Chairman of the House Intelligence Community and acting director of the CIA spoke about challenges faced by the intelligence community
BY JAMES TALOCKA STAFF WRITER
On Feb. 25 Mason’s Hayden Center for Intelligence, Policy, and International Security hosted Adam Schiff, chairman of the House Intelligence Committee, for a discussion on the state of the Intelligence Community. The event was moderated by Mike Morell, former deputy director and acting director of the CIA.
The conversation was centered on an array of issues including the IC under former President Donald Trump’s administration, the threat of China and domestic terrorism.
Schiff began by saying that the IC sustained “multi-faceted damage” under the Trump administration, particularly with respect to their independence and reputation.
He stressed that Trump-appointed officials had politicized intelligence, placing the IC workforce in a difficult position. “I think they cultivated an environment at some of the agencies where the workforce had real concerns about whether an objective analysis would be welcome at the highest levels or whether it would be career-ending,” Schiff said.
Schiff also emphasized the heightened distrust of the IC on the part of our international partners, who “had profound concerns of whether the information they shared [would] be protected, whether the information they shared would be politicized.”
The conversation also covered the public’s mistrust of the IC resulting from the “deep state” theory, which Schiff maintained is a deeply damaging myth propagated by Trump. “I’m not sure there’s a shortcut to that problem as long as Donald Trump is still on the political scene,” Schiff said.
In Schiff’s view, the IC has not sufficiently addressed the rise of China, which he said poses an extraordinary threat in every domain — on the seas, on land, in space and in the cyber realm. He also expressed concern over “the extraordinary and tragic success of Chinese espionage, in terms of stealing data from U.S. agencies and private sector entities.”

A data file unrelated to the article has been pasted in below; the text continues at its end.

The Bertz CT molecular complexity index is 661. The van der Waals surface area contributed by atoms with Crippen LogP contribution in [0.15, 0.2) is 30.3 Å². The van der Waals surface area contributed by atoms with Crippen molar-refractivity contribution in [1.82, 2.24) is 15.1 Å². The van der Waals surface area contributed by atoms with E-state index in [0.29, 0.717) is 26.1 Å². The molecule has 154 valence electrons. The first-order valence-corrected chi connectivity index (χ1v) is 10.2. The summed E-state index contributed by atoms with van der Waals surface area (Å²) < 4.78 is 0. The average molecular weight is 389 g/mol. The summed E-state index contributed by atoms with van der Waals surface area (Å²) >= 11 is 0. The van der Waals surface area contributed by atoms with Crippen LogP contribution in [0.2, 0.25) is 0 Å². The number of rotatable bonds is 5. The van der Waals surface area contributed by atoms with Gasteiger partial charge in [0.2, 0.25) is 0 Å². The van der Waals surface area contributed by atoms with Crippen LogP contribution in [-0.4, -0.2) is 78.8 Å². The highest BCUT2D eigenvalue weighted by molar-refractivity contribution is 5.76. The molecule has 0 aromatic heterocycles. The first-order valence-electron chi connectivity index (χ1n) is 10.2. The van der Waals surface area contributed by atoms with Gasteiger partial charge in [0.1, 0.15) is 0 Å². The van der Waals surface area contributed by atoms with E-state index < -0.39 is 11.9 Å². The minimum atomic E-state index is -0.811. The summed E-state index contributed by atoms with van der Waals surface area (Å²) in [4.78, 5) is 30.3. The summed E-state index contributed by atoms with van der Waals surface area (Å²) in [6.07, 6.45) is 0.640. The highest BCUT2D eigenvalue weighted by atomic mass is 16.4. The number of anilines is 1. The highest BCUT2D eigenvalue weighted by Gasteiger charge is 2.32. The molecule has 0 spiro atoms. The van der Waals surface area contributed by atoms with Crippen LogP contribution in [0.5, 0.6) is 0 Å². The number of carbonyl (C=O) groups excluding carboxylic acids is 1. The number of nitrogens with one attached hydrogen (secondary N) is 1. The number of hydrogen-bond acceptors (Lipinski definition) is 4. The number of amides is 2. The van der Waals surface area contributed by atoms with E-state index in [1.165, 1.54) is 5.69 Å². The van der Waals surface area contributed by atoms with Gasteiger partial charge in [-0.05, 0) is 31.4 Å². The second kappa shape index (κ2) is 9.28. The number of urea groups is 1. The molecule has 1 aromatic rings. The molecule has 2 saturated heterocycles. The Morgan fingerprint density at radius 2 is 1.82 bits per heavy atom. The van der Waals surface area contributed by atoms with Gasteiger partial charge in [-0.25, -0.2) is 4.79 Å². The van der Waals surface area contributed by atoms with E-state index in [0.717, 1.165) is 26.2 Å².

He said that the once-prevalent view of China as only being good at stealing intellectual property and copying U.S. innovations was a misconception, and explained that “China is a real innovator in every field of domain.”
Schiff noted that China is increasingly focused in an outward direction and willing to challenge the U.S. “There’s no other country that poses such an across-the-board challenge as China,” he said.
The conversation also covered the IC’s role in global health, which Schiff viewed as being significant in terms of the early detection of pandemics going forward. He said that the IC needs to make better use of open-source information and that early detection is especially crucial when foreign governments are not being transparent.
With respect to domestic terrorism, Schiff noted that the Constitution imposes challenges for the IC. He said that the IC has to figure out the problem of the more limited government response required under the Fourth Amendment for domestic matters as opposed to international.
Schiff also said that the IC needs to improve in how they share information with law enforcement. He said that the intelligence gathered needs to be shared in a timely way and in a form where it will be paid attention to. “On the basis of the public testimony thus far, we can see there are real issues and discrepancies about what was the state of the intelligence,” Schiff said in reference to the events at the Capitol on Jan. 6.
The final portion of the discussion focused on the IC and technology. Schiff noted that the U.S. still maintains a technological edge over other nations, but “the delta is narrowing.” He said that as a nation we have to make a renewed interest in research and development to maintain an advantage.
Schiff also noted the problem of competing with Chinese state-backed monopolies and suggested that the U.S. may need to explore whether we need “a different kind of public-private partnership to compete in certain critical technologies.”
“We really are in a new battle of ideas, not communism vs. capitalism as much as it is authoritarianism vs. democracy,” Schiff said.